The aim of this study was to find the optimal acquisition parameters of non-contrast-enhanced non-breath-holding pulmonary artery MRA using 3D-FSE imaging with variable flip angle echo trains. The 3D-FSE imaging method with variable flip angle echo trains (CUBE) was employed in this study. Pulmonary artery MRA was performed in five healthy volunteers using a 1.5 tesla (T) and a 3 T clinical scanner with multi-channel torso coils. The institutional review boards approved the study, and informed consent was obtained from all subjects. Prior to the CUBE studies, ECG-gated single-shot FSE scans were performed to determine the timing of systole and diastole. After that, CUBE scans with systolic timing and three adjusted (early, middle and delayed) diastolic timings using both ECG and respiratory gating were performed and subtracted images between systolic and diastolic images were calculated. Subtracted intensities of both lung parenchyma and pulmonary arteries were evaluated using the region of interest (ROI) function. Maximum intensity projection (MIP) images with six different scan parameters (three timings and two static magnetic fields) were processed for evaluation by the ranking method with visual assessment. Three observers each scored all six images and a statistical analysis based on the variation of ratings was performed. The subtracted intensities of pulmonary arteries and lung parenchyma with middle diastolic timing were higher than that with both early and delayed systolic timing. The same tendency was shown in both 1.5 T and 3 T images. Though the subtracted intensity of 3 T was higher than that of 1.5 T, the contrast ratio between lung parenchyma and pulmonary artery of 1.5 T was higher than that of 3 T. The MIP image using the 1.5 T scanner with middle diastolic timing obtained the best score by the visual assessment using the ranking methods. The middle diastolic timing using the 1.5 T scanner provides the best non-contrast-enhanced non-breath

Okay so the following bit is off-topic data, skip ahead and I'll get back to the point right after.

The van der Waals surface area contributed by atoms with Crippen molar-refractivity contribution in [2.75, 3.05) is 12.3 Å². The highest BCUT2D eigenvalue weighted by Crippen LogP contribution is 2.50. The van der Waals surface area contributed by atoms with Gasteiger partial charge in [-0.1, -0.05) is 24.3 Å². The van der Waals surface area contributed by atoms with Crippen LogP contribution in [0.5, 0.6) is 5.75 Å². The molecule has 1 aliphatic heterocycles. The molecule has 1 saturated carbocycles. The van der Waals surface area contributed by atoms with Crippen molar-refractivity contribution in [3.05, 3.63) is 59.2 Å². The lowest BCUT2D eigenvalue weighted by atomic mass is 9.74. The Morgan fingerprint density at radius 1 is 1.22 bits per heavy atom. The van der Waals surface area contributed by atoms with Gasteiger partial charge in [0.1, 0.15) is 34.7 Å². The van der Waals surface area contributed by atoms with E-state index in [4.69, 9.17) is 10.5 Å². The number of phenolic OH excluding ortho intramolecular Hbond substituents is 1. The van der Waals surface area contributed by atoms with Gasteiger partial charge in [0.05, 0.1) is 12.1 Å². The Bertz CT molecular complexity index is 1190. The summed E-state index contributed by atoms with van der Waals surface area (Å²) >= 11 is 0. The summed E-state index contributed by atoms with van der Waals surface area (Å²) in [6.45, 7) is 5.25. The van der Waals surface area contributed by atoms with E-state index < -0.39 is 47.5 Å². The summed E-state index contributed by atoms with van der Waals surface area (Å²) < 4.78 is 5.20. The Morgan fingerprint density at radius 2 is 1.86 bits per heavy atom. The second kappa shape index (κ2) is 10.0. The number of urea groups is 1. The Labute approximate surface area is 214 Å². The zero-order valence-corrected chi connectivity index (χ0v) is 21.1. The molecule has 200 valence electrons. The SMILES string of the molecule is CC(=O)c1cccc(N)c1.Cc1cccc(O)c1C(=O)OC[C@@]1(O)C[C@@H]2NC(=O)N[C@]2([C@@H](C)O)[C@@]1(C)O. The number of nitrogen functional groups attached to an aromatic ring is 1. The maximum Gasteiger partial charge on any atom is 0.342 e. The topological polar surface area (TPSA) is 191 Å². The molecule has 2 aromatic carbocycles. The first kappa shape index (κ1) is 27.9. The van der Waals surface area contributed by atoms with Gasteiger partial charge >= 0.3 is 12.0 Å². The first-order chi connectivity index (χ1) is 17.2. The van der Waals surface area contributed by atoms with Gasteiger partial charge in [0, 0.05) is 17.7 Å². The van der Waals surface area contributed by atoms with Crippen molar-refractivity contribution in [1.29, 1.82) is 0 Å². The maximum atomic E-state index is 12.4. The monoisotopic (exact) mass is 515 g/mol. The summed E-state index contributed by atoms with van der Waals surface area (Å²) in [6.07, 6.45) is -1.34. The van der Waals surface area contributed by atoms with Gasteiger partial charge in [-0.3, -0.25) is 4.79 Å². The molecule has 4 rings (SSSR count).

3. Acute and Chronic Effects of Isometric Handgrip Exercise on Cardiovascular Variables in Hypertensive Patients: A Systematic Review

    Directory of Open Access Journals (Sweden)

    Breno Q. Farah

    2017-08-01